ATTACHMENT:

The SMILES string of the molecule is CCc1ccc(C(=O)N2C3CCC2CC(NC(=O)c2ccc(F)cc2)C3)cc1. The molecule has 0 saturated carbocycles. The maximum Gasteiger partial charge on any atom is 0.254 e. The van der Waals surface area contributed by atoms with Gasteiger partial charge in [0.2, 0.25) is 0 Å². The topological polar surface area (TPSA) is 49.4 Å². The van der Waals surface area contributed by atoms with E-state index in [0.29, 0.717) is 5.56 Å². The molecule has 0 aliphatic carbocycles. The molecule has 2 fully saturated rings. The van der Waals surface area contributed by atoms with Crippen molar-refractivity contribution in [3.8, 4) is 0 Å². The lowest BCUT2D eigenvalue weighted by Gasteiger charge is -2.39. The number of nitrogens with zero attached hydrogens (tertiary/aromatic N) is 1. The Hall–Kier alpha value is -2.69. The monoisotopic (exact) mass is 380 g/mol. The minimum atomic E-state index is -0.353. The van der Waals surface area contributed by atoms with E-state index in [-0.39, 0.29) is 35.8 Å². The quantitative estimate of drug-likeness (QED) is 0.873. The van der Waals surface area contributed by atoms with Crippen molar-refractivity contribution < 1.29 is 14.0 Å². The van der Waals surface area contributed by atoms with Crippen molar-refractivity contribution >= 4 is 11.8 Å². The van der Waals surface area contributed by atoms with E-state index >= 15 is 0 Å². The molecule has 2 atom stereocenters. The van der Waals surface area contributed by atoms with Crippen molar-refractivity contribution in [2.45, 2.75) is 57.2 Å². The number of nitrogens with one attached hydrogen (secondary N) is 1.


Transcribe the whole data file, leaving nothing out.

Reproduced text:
The SMILES string of the molecule is CCc1ccc(C(=O)N2C3CCC2CC(NC(=O)c2ccc(F)cc2)C3)cc1. The molecule has 0 saturated carbocycles. The maximum Gasteiger partial charge on any atom is 0.254 e. The van der Waals surface area contributed by atoms with Gasteiger partial charge in [0.2, 0.25) is 0 Å². The topological polar surface area (TPSA) is 49.4 Å². The van der Waals surface area contributed by atoms with E-state index in [0.29, 0.717) is 5.56 Å². The molecule has 0 aliphatic carbocycles. The molecule has 2 fully saturated rings. The van der Waals surface area contributed by atoms with Crippen molar-refractivity contribution in [3.8, 4) is 0 Å². The lowest BCUT2D eigenvalue weighted by Gasteiger charge is -2.39. The number of nitrogens with zero attached hydrogens (tertiary/aromatic N) is 1. The Hall–Kier alpha value is -2.69. The monoisotopic (exact) mass is 380 g/mol. The minimum atomic E-state index is -0.353. The van der Waals surface area contributed by atoms with E-state index in [-0.39, 0.29) is 35.8 Å². The quantitative estimate of drug-likeness (QED) is 0.873. The van der Waals surface area contributed by atoms with Crippen molar-refractivity contribution < 1.29 is 14.0 Å². The van der Waals surface area contributed by atoms with Crippen molar-refractivity contribution >= 4 is 11.8 Å². The van der Waals surface area contributed by atoms with E-state index >= 15 is 0 Å². The molecule has 2 atom stereocenters. The van der Waals surface area contributed by atoms with Crippen molar-refractivity contribution in [2.45, 2.75) is 57.2 Å². The number of nitrogens with one attached hydrogen (secondary N) is 1.